New Disquietude podcast episode: music by Lesley Flanigan, Dave Seidel, KMRU, Celia Hollander, and John Hooper; interview with Flanigan; commentary; short essay on reading waveforms. • Disquiet.com F.A.Q.Key Tags: #saw2for33third, #field-recording, #classical, #juntoElsewhere: Twitter, SoundCloud, Instagram

Listening to art. Playing with audio. Sounding out technology. Composing in code. Rewinding the soundscape.

Disquiet.com 25th Anniversary Countdown (12 of 13): San Francisco Soundwalk

An archival ambient advent calendar from December 1st – 13th, 2021

The route shown here comes out at about 2,835 feet. That’s the length, roughly estimated, of a soundwalk I’ve taken my students on most of the semesters I’ve taught a course about sound at a local art school, the Academy of Art University.

A soundwalk can be understood as follows: Ever take a docent tour at a museum? A soundwalk is like that, except the museum is the world, and the art is the sound that surfaces in the world.

I’ve occasionally done this particular soundwalk for private groups. There’s a lot packed in on a stroll that lasts just over half a mile: urban sound, retail sound, public space, private space, Hollywood, silence, acoustics, architecture, noise pollution, urban planning, and much more. Only a few blocks away is Union Square, a central setting for Francis Ford Coppola’s classic 1974 film The Conversation, a great teaching tool about sound in its own right.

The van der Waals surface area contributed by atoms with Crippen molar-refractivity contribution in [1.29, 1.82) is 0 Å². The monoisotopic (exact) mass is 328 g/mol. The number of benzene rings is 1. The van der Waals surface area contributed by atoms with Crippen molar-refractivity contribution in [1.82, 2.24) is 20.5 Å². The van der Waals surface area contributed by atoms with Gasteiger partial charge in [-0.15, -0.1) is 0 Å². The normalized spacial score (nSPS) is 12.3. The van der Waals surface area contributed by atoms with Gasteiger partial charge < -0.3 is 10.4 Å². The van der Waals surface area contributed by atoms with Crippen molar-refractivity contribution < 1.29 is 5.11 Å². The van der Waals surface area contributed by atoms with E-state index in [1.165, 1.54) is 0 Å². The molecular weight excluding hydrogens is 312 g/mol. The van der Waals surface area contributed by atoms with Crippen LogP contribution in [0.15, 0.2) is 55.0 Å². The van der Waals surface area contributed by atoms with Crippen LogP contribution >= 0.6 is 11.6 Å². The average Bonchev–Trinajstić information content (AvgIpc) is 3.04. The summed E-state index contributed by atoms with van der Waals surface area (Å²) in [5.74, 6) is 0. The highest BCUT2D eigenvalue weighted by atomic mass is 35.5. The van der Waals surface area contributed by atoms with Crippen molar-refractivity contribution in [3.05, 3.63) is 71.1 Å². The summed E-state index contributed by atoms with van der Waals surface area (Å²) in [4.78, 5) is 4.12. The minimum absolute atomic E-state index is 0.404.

On a good day, we’ll have watched the movie in advance, and after the soundwalk we’ll wander over to the plaza to talk about the topics that Coppola, in collaboration with editor and sound designer Walter Murch, explores in the film: surveillance, perception, technology.

I didn’t teach the course in 2021 because Covid-19 impacted the school’s planning. This coming year is up in the air. Who knows what the future will bring, whether post-pandemic or during an extended mid-pandemid? Either way, I have no doubt that aspects of this soundwalk will have changed, in some cases drastically, because the city has changed. At some point I’ll walk this path again, and I’ll see what I hear.

This park serves as the next to last day of the 13-day countdown to the 25th anniversary of Disquiet.com. Read the full post described above: “A San Francisco Soundwalk.”

By Marc Weidenbaum

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